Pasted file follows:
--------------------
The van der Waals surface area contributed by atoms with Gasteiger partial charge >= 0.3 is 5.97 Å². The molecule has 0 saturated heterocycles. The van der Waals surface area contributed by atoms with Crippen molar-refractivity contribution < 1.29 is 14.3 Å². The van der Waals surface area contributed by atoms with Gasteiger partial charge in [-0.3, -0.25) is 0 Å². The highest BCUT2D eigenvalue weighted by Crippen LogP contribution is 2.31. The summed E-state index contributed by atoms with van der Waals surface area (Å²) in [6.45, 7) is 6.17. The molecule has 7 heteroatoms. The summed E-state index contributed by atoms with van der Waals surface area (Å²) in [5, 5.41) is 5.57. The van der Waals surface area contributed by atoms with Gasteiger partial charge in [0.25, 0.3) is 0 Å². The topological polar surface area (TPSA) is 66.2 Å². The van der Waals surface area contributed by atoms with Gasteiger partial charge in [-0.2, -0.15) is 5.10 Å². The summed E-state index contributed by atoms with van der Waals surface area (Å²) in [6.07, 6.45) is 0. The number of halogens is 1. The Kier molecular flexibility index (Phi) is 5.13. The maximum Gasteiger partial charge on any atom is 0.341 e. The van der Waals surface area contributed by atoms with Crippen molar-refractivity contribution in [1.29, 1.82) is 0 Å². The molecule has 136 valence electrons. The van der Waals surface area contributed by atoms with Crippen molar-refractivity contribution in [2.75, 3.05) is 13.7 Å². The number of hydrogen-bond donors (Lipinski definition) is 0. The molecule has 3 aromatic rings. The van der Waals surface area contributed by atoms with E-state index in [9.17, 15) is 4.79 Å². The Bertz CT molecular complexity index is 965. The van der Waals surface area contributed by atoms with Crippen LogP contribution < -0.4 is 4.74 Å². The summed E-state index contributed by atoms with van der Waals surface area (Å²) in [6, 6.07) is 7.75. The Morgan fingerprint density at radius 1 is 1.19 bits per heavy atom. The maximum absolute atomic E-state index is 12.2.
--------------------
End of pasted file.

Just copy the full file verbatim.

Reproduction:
The van der Waals surface area contributed by atoms with Gasteiger partial charge >= 0.3 is 5.97 Å². The molecule has 0 saturated heterocycles. The van der Waals surface area contributed by atoms with Crippen molar-refractivity contribution < 1.29 is 14.3 Å². The van der Waals surface area contributed by atoms with Gasteiger partial charge in [-0.3, -0.25) is 0 Å². The highest BCUT2D eigenvalue weighted by Crippen LogP contribution is 2.31. The summed E-state index contributed by atoms with van der Waals surface area (Å²) in [6.45, 7) is 6.17. The molecule has 7 heteroatoms. The summed E-state index contributed by atoms with van der Waals surface area (Å²) in [5, 5.41) is 5.57. The van der Waals surface area contributed by atoms with Gasteiger partial charge in [0.25, 0.3) is 0 Å². The topological polar surface area (TPSA) is 66.2 Å². The van der Waals surface area contributed by atoms with Gasteiger partial charge in [-0.2, -0.15) is 5.10 Å². The summed E-state index contributed by atoms with van der Waals surface area (Å²) in [6.07, 6.45) is 0. The number of halogens is 1. The Kier molecular flexibility index (Phi) is 5.13. The maximum Gasteiger partial charge on any atom is 0.341 e. The van der Waals surface area contributed by atoms with Crippen molar-refractivity contribution in [1.29, 1.82) is 0 Å². The molecule has 136 valence electrons. The van der Waals surface area contributed by atoms with Crippen molar-refractivity contribution in [2.75, 3.05) is 13.7 Å². The number of hydrogen-bond donors (Lipinski definition) is 0. The molecule has 3 aromatic rings. The van der Waals surface area contributed by atoms with E-state index in [9.17, 15) is 4.79 Å². The Bertz CT molecular complexity index is 965. The van der Waals surface area contributed by atoms with Crippen LogP contribution < -0.4 is 4.74 Å². The summed E-state index contributed by atoms with van der Waals surface area (Å²) in [6, 6.07) is 7.75. The Morgan fingerprint density at radius 1 is 1.19 bits per heavy atom. The maximum absolute atomic E-state index is 12.2.